I don't remember what day it was, but it was back in early March, when the whole world seemed scared to death.
I was reading some article predicting the imminent collapse of General Electric
And something else, Warren Buffett's famous maxim: Be fearful when others are greedy and greedy when others are fearful.
I said to myself, "If this isn't the bottom, it's close enough. If I buy here, I probably won't regret it in five years."
I did buy, and that turned out to be a good move. But I'm starting to get that feeling again -- only this time, in reverse.
Isn't it time to be fearful?
I don't understand why this rally keeps going. Actually, that's not quite right. What I don't understand is why anyone thinks there's any sound fundamental reason for the global stock market rally to keep going. I'm not cashing out yet (and I probably won't), but I think about it every day.
It's true that the acute moments of terror -- both in the markets and in the economy -- have passed, and if nothing else, the markets were sure to rebound somewhat from where they were in early March. But up 40%?
Think about what's really going on out there:
- The U.S. unemployment rate is up to 9.4%, the highest level in 26 years. And while the rate of increase may be slowing, it's still going up.
- All sorts of manufacturing-sector indicators, like rail freight volumes and demand for "distillates" (a catch-all term for things like diesel fuel, heating oil, jet fuel, and the industrial chemicals produced when oil is refined -- basically, the stuff that isn't gasoline), are still declining.
- There's good reason to believe that the housing bust has a long way to go.
- Retail sales are still sluggish, and consumer lending is way down -- folks just aren't spending money.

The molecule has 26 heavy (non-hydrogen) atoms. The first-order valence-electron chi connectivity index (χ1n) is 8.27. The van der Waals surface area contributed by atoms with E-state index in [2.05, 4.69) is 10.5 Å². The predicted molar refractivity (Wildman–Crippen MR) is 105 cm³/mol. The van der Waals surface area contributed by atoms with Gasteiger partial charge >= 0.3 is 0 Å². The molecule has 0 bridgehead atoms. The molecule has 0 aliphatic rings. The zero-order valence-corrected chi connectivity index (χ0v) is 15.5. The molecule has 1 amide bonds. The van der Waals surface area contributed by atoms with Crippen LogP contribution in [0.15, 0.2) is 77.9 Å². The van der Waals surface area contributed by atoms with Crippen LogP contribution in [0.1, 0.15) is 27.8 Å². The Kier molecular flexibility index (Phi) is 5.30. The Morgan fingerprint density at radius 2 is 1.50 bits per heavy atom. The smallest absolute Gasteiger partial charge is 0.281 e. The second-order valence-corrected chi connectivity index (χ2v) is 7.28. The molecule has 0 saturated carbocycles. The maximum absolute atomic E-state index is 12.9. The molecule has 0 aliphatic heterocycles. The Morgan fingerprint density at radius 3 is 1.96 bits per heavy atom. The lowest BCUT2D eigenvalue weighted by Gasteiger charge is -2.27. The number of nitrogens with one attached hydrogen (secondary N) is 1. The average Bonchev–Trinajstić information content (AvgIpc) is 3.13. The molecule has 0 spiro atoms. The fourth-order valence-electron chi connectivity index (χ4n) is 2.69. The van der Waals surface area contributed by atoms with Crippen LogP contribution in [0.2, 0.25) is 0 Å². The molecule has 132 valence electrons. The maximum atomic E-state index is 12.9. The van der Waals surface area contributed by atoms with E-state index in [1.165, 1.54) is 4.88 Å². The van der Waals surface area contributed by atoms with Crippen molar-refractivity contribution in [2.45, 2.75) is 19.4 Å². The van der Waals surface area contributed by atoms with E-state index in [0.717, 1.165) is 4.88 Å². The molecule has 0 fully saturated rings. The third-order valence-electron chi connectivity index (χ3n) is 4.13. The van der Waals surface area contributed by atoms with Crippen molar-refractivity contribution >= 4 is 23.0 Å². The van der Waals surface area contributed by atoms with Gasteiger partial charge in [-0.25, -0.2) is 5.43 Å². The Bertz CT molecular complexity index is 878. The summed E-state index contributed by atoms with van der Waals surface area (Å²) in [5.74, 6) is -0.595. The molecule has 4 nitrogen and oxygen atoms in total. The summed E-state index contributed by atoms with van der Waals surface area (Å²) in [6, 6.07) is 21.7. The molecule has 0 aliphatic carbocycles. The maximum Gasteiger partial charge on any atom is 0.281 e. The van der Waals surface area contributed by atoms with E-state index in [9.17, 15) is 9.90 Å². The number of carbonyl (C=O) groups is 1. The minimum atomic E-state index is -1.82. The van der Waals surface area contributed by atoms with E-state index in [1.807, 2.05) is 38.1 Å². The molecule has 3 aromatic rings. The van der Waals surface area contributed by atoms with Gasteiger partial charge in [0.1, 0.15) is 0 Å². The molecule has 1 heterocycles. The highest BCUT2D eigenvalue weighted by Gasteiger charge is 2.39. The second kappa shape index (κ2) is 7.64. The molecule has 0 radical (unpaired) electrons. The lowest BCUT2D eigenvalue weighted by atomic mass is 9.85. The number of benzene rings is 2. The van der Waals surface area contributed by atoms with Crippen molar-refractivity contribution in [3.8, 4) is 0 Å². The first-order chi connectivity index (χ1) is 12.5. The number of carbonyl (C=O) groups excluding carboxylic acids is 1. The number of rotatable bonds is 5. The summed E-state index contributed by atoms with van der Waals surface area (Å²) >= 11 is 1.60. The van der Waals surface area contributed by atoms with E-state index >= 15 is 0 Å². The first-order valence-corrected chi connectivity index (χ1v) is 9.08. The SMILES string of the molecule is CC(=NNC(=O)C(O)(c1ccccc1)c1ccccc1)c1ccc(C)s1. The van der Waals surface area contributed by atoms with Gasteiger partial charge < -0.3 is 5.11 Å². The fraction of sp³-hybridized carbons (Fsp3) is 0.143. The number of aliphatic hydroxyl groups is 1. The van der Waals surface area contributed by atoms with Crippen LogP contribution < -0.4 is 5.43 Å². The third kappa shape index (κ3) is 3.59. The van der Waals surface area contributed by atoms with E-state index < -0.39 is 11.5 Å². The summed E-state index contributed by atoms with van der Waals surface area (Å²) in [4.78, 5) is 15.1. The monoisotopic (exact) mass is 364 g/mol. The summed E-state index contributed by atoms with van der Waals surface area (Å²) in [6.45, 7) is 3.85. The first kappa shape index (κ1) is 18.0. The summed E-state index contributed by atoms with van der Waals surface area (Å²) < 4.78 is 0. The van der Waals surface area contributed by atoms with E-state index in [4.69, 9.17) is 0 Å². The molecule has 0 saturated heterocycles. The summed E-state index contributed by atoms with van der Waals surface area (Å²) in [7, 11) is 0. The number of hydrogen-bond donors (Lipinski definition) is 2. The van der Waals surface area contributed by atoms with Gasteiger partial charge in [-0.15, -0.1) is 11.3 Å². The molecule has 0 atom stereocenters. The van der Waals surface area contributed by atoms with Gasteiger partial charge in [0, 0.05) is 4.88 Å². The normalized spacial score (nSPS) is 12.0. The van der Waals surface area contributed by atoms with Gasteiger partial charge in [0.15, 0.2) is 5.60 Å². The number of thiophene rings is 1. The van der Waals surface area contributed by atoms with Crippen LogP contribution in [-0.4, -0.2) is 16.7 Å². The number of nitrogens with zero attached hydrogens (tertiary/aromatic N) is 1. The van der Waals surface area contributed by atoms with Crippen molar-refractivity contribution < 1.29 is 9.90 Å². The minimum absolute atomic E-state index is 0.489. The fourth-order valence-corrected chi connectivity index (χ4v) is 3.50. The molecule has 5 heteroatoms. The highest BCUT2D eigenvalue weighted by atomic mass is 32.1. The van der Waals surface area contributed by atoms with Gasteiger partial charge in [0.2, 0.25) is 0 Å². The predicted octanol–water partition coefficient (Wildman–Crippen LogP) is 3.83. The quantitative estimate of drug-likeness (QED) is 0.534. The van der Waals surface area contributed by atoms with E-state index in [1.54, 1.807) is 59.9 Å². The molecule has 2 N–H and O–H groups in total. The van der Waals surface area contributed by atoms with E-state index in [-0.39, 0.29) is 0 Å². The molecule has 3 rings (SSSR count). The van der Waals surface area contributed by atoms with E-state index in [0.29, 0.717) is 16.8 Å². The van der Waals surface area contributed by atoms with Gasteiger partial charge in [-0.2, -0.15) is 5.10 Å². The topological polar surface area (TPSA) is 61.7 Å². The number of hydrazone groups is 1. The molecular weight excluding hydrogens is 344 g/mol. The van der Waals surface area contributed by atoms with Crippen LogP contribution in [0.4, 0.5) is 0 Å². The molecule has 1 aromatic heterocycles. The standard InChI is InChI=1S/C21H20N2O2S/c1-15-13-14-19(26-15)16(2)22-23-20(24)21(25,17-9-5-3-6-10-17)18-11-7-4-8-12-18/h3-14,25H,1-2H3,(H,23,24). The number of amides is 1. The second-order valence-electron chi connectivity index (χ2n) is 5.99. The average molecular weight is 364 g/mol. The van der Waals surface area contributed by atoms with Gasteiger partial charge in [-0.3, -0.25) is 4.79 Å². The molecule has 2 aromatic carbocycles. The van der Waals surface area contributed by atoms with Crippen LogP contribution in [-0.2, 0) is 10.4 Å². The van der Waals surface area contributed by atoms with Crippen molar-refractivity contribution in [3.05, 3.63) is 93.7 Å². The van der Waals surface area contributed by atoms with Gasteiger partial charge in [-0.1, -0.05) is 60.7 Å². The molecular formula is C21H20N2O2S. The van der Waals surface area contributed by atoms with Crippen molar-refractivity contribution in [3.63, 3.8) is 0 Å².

I could go on and on. But you get the gist -- the rate of decline may have slowed in some areas, but it's still declining. But shifting from an economic meltdown to a mere nasty recession doesn't constitute a recovery.
Sooner or later, the markets are bound to figure this out.
Long story short, I think it's likely that this rally will fizzle, and we'll revisit the March lows -- maybe not next week or even next month, but before next year.
What to do
I think moving back toward a more defensive investment posture is a good plan right now. I don't mean selling all of your stocks -- if we do keep rallying, you don't want to be completely out of the market -- but if you've moved into more aggressive names in recent months, you might want to think about downshifting a bit.
Specifically, take a look at dividend-paying companies. Buying a company with a decent dividend yield -- and the ability to keep paying that yield through the downturn -- gives you some level of return you can count on, no matter where the market gyrations take us.
The companies you should look at aren't the highfliers -- but most of those don't pay dividends anyway. Think mundane, think everyday, and think sustainable. Think businesses that make ordinary stuff that even laid-off folks are likely to keep buying. And then take a look at Colgate-Palmolive
Likewise, think about who keeps the lights on and the house warm -- things people will pay for no matter what. Utilities like Consolidated Edison
In other words, think big, think solid, and think of businesses that are either sustainable through a prolonged downturn, or are likely to benefit from our current conditions.
And think hard about buying some solid dividend yields. Because if the market tanks again, a 5% or 6% return could look mighty good.
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